The first reacting system is a simple mixture of two isomers, A and B. Chemically, the simplest reaction here is assumed to be in the form:

which, as written, invokes first order kinetics. Its second order version can be expressed in traditional kinetics as

In this mixture, only one independent reaction is possible; the vector

where the vectors

The second analyzed system is composed of two single components, A and B, and their compound AB. Here, the combination reaction

occurs naturally and is of the second order (forward direction). Also here, only one independent reaction exists—the most natural selection is just the reaction (R2). The first-degree thermodynamic polynomial vanishes in this reacting mixture; consequently, only the second-degree (or possibly higher) polynomial is reasonable. It has the following very simple form

which resembles the traditional mass-action expression;

The third system is just the mixture of three isomers (A, B, and C) analyzed in the previous work, but, here, modeled with the second degree thermodynamic polynomial:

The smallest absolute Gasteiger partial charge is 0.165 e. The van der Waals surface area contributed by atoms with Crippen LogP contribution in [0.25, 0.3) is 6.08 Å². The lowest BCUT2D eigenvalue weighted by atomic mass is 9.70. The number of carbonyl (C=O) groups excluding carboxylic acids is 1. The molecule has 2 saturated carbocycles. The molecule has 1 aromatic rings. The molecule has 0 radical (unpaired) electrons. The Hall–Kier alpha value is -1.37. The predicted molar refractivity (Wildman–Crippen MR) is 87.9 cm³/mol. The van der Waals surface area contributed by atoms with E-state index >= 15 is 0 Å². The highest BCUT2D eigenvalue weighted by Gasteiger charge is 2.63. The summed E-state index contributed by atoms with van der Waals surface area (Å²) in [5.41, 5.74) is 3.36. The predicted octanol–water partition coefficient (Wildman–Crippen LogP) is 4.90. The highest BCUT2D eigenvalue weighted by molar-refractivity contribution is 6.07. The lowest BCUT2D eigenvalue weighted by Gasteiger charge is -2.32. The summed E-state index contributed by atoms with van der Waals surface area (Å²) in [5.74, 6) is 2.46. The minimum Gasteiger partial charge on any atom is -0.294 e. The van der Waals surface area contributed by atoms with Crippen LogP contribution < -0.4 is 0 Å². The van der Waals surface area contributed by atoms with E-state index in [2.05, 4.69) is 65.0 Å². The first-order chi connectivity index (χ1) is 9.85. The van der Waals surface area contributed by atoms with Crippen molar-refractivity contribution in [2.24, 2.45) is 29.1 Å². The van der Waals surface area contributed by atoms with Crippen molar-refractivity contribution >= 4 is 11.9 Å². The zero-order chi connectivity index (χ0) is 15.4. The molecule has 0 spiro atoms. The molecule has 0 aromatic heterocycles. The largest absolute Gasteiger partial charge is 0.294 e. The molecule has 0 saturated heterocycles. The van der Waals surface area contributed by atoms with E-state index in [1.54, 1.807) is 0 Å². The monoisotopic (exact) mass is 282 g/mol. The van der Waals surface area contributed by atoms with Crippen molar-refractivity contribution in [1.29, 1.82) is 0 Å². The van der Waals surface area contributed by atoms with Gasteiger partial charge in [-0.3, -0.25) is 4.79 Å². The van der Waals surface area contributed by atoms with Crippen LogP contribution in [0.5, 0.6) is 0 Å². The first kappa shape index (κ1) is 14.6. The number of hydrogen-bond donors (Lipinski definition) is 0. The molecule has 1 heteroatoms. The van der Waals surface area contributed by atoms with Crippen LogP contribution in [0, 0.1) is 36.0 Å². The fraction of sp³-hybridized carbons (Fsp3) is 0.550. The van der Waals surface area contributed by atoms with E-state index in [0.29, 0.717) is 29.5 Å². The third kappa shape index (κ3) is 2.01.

Here, two independent reactions are possible and are selected (Pekař, _{1} and _{2}, resp. The vectors _{1}, _{2}). The first two terms on the right hand side of (5) represent the first-degree thermodynamic polynomial which was analyzed in the previous work (Pekař,

Traditionally, “triangular” reactions, (R3), are assumed to occur in this mixture, one of them being dependent.

The last (fourth) system is similar and is that suggested by the reviewer of the previous work. Here, also, a compound of two isomers is included and the mixture thus contains the following components: A, B, AB, BA where (only) AB and BA are isomers. Analogically to (R3), a triangular scheme (R4) is suggested here in traditional kinetics.

The number of independent reactions is still two. The second-degree thermodynamic polynomial is:

The vectors _{1} and _{2}, resp.

Now, the results of the thermodynamic analysis of these four reacting systems are discussed. Crucial for this analysis is the application of condition (2).